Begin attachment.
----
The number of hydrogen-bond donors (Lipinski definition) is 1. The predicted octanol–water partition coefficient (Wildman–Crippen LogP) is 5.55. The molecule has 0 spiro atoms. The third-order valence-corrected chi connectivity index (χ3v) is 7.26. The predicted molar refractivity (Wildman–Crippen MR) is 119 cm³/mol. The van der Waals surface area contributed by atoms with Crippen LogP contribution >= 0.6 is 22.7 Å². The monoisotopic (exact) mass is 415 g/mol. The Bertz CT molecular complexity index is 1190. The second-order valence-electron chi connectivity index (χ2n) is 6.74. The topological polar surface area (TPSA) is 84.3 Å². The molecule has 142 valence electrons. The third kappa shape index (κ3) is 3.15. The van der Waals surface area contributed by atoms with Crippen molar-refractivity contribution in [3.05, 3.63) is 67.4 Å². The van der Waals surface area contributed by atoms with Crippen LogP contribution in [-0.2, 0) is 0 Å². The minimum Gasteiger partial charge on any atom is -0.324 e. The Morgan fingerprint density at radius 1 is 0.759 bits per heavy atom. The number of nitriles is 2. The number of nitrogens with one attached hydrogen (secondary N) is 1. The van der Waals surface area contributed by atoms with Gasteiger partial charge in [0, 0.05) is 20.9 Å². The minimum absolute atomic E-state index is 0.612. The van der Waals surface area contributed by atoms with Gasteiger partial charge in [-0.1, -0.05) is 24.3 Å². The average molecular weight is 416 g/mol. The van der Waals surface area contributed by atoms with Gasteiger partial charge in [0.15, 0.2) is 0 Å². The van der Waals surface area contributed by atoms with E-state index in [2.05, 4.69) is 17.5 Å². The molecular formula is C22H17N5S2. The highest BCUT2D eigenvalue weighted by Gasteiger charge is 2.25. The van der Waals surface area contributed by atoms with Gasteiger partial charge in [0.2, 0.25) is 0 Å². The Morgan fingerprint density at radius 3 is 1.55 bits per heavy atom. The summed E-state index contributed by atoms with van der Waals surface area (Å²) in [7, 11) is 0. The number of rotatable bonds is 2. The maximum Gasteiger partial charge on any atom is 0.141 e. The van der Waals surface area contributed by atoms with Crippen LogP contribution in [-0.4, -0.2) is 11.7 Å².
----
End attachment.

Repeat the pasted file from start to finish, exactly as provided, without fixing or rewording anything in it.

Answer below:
The number of hydrogen-bond donors (Lipinski definition) is 1. The predicted octanol–water partition coefficient (Wildman–Crippen LogP) is 5.55. The molecule has 0 spiro atoms. The third-order valence-corrected chi connectivity index (χ3v) is 7.26. The predicted molar refractivity (Wildman–Crippen MR) is 119 cm³/mol. The van der Waals surface area contributed by atoms with Crippen LogP contribution >= 0.6 is 22.7 Å². The monoisotopic (exact) mass is 415 g/mol. The Bertz CT molecular complexity index is 1190. The second-order valence-electron chi connectivity index (χ2n) is 6.74. The topological polar surface area (TPSA) is 84.3 Å². The molecule has 142 valence electrons. The third kappa shape index (κ3) is 3.15. The van der Waals surface area contributed by atoms with Crippen molar-refractivity contribution in [3.05, 3.63) is 67.4 Å². The van der Waals surface area contributed by atoms with Crippen LogP contribution in [-0.2, 0) is 0 Å². The minimum Gasteiger partial charge on any atom is -0.324 e. The Morgan fingerprint density at radius 1 is 0.759 bits per heavy atom. The number of nitriles is 2. The number of nitrogens with one attached hydrogen (secondary N) is 1. The van der Waals surface area contributed by atoms with Gasteiger partial charge in [0, 0.05) is 20.9 Å². The minimum absolute atomic E-state index is 0.612. The van der Waals surface area contributed by atoms with Gasteiger partial charge in [-0.1, -0.05) is 24.3 Å². The average molecular weight is 416 g/mol. The van der Waals surface area contributed by atoms with Gasteiger partial charge in [0.15, 0.2) is 0 Å². The van der Waals surface area contributed by atoms with E-state index in [2.05, 4.69) is 17.5 Å². The molecular formula is C22H17N5S2. The highest BCUT2D eigenvalue weighted by Gasteiger charge is 2.25. The van der Waals surface area contributed by atoms with Gasteiger partial charge in [0.2, 0.25) is 0 Å². The Morgan fingerprint density at radius 3 is 1.55 bits per heavy atom. The summed E-state index contributed by atoms with van der Waals surface area (Å²) in [7, 11) is 0. The number of rotatable bonds is 2. The maximum Gasteiger partial charge on any atom is 0.141 e. The van der Waals surface area contributed by atoms with Crippen LogP contribution in [-0.4, -0.2) is 11.7 Å².